Canada is currently negotiating a Comprehensive Economic and Trade Agreement with the European Union; the issue of geographic indications is on the negotiating agenda and is expected to be one of the most contentious issues in the negotiations. While the exact nature of protection for Geographic Indications to be included in the agreement is not yet clear, there is potential for a conflict with commitments made by Canada in North American Free Trade Agreement. This article explores the wider issues surrounding differences in the protection of intellectual property and the effect on market access as well as the potential specific issues pertaining to the Comprehensive Economic and Trade Agreement for North American Free Trade Agreement members. General issues include, among others, how market access could be restricted either by de facto import bans or the imposition of additional costs on exporting firms; would these restrictions qualify as nullification or impairment of a benefit under the General Agreement on Tariffs and Trade? Does the Trade-Related Aspects of Intellectual Property provides any guidance for this issue and would GIs be treated in the same way as a country entering a customs union and having to provide compensation if it raises tariffs to the common level?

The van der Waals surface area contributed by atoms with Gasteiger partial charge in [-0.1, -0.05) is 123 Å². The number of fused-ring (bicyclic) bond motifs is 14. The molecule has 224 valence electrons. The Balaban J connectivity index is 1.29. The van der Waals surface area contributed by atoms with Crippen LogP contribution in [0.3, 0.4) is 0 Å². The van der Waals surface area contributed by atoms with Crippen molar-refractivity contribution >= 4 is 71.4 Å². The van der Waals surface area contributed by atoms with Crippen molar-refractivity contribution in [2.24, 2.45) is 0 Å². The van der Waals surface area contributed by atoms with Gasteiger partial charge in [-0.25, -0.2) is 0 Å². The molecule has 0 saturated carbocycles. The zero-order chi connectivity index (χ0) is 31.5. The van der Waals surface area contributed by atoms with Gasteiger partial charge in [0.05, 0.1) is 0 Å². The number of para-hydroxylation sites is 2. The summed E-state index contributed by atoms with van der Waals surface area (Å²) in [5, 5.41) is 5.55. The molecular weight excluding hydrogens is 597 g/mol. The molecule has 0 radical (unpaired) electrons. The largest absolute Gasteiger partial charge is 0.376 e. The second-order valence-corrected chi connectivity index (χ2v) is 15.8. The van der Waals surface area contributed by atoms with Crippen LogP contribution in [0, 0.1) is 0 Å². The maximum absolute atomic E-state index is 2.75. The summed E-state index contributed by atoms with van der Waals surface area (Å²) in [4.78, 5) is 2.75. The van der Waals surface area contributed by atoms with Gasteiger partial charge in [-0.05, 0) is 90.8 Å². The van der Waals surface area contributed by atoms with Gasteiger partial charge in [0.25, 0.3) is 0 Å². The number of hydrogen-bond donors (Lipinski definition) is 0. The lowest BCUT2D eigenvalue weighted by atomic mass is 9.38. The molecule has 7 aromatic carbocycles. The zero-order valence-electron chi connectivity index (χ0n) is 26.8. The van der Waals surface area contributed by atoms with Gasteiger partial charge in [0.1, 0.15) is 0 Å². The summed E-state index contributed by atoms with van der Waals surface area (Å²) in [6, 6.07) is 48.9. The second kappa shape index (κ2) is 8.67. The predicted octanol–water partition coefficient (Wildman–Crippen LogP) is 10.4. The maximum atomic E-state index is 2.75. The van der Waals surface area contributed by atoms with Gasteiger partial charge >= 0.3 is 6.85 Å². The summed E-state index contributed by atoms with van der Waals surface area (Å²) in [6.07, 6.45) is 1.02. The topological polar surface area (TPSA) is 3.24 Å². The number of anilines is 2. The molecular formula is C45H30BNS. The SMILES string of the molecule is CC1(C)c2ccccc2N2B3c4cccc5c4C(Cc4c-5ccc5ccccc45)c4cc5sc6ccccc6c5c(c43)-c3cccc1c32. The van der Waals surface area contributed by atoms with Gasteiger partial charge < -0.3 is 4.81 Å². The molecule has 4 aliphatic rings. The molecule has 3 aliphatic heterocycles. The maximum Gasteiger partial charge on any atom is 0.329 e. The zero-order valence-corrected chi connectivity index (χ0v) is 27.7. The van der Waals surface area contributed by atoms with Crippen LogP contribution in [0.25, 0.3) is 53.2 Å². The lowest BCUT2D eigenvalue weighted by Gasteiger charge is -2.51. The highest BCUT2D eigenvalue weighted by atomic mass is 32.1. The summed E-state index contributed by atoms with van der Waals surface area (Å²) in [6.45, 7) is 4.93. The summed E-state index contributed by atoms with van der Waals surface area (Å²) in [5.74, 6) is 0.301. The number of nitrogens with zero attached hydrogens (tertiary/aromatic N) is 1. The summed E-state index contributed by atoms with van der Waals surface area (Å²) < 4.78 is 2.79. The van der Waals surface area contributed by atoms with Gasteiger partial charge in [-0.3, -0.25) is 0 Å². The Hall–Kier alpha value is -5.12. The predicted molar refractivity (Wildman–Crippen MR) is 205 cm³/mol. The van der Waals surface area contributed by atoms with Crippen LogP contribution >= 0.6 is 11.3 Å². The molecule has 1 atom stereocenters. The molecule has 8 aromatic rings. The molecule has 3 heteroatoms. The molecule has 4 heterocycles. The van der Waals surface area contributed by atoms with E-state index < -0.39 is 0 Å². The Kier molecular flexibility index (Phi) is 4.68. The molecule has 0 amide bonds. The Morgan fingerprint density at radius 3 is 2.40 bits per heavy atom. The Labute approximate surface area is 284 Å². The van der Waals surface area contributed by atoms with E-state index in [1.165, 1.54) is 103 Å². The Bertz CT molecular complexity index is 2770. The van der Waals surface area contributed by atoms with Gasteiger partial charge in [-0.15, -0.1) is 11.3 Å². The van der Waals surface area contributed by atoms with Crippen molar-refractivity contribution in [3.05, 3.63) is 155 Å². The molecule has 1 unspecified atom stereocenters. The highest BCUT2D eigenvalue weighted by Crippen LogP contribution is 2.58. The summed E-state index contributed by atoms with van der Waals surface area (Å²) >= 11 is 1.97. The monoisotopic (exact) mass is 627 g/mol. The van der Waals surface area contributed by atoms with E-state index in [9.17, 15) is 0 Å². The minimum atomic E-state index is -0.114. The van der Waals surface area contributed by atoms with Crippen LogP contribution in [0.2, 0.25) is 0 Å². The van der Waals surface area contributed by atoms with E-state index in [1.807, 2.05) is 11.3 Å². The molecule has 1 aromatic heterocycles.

Additional Metadata
Persistent URL dx.doi.org/10.1093/jiel/jgt012
Journal Journal of International Economic Law
Citation
Viju, C, Yeung, M.T. (May T.), & Kerr, W.A. (William A.). (2013). Geographical indications, conflicted preferential agreements, and market access. Journal of International Economic Law, 16(2), 409–437. doi:10.1093/jiel/jgt012